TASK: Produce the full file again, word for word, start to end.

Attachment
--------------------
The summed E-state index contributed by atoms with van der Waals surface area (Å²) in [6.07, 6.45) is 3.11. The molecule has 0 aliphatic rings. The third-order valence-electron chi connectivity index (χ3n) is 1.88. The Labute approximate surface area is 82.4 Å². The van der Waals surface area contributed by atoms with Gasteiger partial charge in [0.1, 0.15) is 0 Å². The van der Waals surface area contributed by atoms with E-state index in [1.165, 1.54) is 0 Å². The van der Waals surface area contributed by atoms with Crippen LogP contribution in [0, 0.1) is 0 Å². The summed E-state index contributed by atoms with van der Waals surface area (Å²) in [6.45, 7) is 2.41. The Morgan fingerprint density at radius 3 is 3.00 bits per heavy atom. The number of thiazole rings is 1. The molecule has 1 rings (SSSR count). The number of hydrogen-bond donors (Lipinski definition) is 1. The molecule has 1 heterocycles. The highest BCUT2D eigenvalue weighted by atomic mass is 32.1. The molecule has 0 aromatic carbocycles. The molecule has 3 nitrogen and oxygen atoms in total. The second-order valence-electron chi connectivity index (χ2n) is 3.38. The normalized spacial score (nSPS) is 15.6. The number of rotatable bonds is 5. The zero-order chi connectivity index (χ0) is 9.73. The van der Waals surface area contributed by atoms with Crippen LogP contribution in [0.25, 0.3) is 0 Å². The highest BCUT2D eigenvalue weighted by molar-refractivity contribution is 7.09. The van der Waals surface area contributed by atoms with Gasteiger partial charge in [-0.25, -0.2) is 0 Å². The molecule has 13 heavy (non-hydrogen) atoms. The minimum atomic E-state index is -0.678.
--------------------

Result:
The summed E-state index contributed by atoms with van der Waals surface area (Å²) in [6.07, 6.45) is 3.11. The molecule has 0 aliphatic rings. The third-order valence-electron chi connectivity index (χ3n) is 1.88. The Labute approximate surface area is 82.4 Å². The van der Waals surface area contributed by atoms with Gasteiger partial charge in [0.1, 0.15) is 0 Å². The van der Waals surface area contributed by atoms with E-state index in [1.165, 1.54) is 0 Å². The van der Waals surface area contributed by atoms with Crippen LogP contribution in [0, 0.1) is 0 Å². The summed E-state index contributed by atoms with van der Waals surface area (Å²) in [6.45, 7) is 2.41. The Morgan fingerprint density at radius 3 is 3.00 bits per heavy atom. The number of thiazole rings is 1. The molecule has 1 rings (SSSR count). The number of hydrogen-bond donors (Lipinski definition) is 1. The molecule has 1 heterocycles. The highest BCUT2D eigenvalue weighted by atomic mass is 32.1. The molecule has 0 aromatic carbocycles. The molecule has 3 nitrogen and oxygen atoms in total. The second-order valence-electron chi connectivity index (χ2n) is 3.38. The normalized spacial score (nSPS) is 15.6. The number of rotatable bonds is 5. The zero-order chi connectivity index (χ0) is 9.73. The van der Waals surface area contributed by atoms with Crippen LogP contribution in [0.25, 0.3) is 0 Å². The highest BCUT2D eigenvalue weighted by molar-refractivity contribution is 7.09. The van der Waals surface area contributed by atoms with Gasteiger partial charge in [-0.25, -0.2) is 0 Å². The molecule has 13 heavy (non-hydrogen) atoms. The minimum atomic E-state index is -0.678.